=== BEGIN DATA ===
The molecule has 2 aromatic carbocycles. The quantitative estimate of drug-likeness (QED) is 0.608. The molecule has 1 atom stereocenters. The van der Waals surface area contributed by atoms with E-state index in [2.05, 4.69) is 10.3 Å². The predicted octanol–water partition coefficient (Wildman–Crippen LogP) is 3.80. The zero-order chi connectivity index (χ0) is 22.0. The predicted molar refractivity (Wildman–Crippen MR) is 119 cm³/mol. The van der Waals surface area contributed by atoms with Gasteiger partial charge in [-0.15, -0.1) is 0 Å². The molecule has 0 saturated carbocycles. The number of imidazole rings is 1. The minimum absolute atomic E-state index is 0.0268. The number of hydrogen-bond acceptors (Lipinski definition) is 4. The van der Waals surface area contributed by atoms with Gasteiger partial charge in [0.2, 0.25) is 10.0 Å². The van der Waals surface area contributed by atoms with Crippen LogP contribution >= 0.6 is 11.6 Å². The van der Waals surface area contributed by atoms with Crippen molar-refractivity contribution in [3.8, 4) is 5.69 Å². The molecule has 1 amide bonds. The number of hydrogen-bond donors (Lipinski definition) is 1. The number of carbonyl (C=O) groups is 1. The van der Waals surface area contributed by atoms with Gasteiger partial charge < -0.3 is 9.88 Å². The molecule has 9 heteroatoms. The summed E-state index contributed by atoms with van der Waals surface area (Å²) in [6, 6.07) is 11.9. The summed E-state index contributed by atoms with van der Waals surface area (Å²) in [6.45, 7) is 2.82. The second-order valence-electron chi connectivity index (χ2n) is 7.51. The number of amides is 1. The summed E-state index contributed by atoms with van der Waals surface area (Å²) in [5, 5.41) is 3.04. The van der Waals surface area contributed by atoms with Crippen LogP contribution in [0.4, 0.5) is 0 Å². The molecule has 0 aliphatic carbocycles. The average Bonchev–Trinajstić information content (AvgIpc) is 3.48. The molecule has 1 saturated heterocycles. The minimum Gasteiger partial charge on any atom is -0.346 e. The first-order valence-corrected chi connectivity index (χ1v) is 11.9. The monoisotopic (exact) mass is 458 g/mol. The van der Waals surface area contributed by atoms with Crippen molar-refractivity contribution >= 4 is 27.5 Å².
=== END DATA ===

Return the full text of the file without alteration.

The molecule has 2 aromatic carbocycles. The quantitative estimate of drug-likeness (QED) is 0.608. The molecule has 1 atom stereocenters. The van der Waals surface area contributed by atoms with E-state index in [2.05, 4.69) is 10.3 Å². The predicted octanol–water partition coefficient (Wildman–Crippen LogP) is 3.80. The zero-order chi connectivity index (χ0) is 22.0. The predicted molar refractivity (Wildman–Crippen MR) is 119 cm³/mol. The van der Waals surface area contributed by atoms with Gasteiger partial charge in [-0.15, -0.1) is 0 Å². The molecule has 0 saturated carbocycles. The number of imidazole rings is 1. The minimum absolute atomic E-state index is 0.0268. The number of hydrogen-bond acceptors (Lipinski definition) is 4. The van der Waals surface area contributed by atoms with Gasteiger partial charge in [0.2, 0.25) is 10.0 Å². The van der Waals surface area contributed by atoms with Crippen LogP contribution >= 0.6 is 11.6 Å². The van der Waals surface area contributed by atoms with Crippen molar-refractivity contribution in [3.8, 4) is 5.69 Å². The molecule has 1 amide bonds. The number of hydrogen-bond donors (Lipinski definition) is 1. The number of carbonyl (C=O) groups is 1. The van der Waals surface area contributed by atoms with Gasteiger partial charge < -0.3 is 9.88 Å². The molecule has 9 heteroatoms. The summed E-state index contributed by atoms with van der Waals surface area (Å²) in [6, 6.07) is 11.9. The summed E-state index contributed by atoms with van der Waals surface area (Å²) in [6.45, 7) is 2.82. The second-order valence-electron chi connectivity index (χ2n) is 7.51. The number of amides is 1. The summed E-state index contributed by atoms with van der Waals surface area (Å²) in [5, 5.41) is 3.04. The van der Waals surface area contributed by atoms with Crippen LogP contribution in [0.4, 0.5) is 0 Å². The molecule has 0 aliphatic carbocycles. The average Bonchev–Trinajstić information content (AvgIpc) is 3.48. The molecule has 1 saturated heterocycles. The minimum Gasteiger partial charge on any atom is -0.346 e. The first-order valence-corrected chi connectivity index (χ1v) is 11.9. The monoisotopic (exact) mass is 458 g/mol. The van der Waals surface area contributed by atoms with Crippen molar-refractivity contribution >= 4 is 27.5 Å².